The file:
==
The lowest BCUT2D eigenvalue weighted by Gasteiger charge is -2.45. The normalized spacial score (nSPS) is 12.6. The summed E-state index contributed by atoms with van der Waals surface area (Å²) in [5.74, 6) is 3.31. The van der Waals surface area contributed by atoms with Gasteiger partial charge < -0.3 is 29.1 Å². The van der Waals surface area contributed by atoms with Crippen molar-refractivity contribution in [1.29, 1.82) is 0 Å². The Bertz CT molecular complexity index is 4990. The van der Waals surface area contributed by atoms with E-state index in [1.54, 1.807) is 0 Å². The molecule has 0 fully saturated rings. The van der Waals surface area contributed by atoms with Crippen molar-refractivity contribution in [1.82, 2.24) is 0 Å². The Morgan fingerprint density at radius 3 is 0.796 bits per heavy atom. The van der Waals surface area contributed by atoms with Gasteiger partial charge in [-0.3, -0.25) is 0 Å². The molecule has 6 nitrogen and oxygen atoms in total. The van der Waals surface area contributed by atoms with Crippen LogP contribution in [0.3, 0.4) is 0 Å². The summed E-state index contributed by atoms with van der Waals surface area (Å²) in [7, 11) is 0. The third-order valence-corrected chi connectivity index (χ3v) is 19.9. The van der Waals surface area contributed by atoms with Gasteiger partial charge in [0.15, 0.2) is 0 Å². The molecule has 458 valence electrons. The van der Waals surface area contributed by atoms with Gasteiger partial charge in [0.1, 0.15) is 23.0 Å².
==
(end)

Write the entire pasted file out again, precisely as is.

The lowest BCUT2D eigenvalue weighted by Gasteiger charge is -2.45. The normalized spacial score (nSPS) is 12.6. The summed E-state index contributed by atoms with van der Waals surface area (Å²) in [5.74, 6) is 3.31. The van der Waals surface area contributed by atoms with Gasteiger partial charge < -0.3 is 29.1 Å². The van der Waals surface area contributed by atoms with Crippen molar-refractivity contribution in [1.29, 1.82) is 0 Å². The Bertz CT molecular complexity index is 4990. The van der Waals surface area contributed by atoms with E-state index in [1.54, 1.807) is 0 Å². The molecule has 0 fully saturated rings. The van der Waals surface area contributed by atoms with Crippen molar-refractivity contribution in [1.82, 2.24) is 0 Å². The Morgan fingerprint density at radius 3 is 0.796 bits per heavy atom. The van der Waals surface area contributed by atoms with Gasteiger partial charge in [-0.3, -0.25) is 0 Å². The molecule has 6 nitrogen and oxygen atoms in total. The van der Waals surface area contributed by atoms with Crippen LogP contribution in [0.3, 0.4) is 0 Å². The summed E-state index contributed by atoms with van der Waals surface area (Å²) in [7, 11) is 0. The third-order valence-corrected chi connectivity index (χ3v) is 19.9. The van der Waals surface area contributed by atoms with Gasteiger partial charge in [0.15, 0.2) is 0 Å². The molecule has 458 valence electrons. The van der Waals surface area contributed by atoms with Gasteiger partial charge in [0.1, 0.15) is 23.0 Å².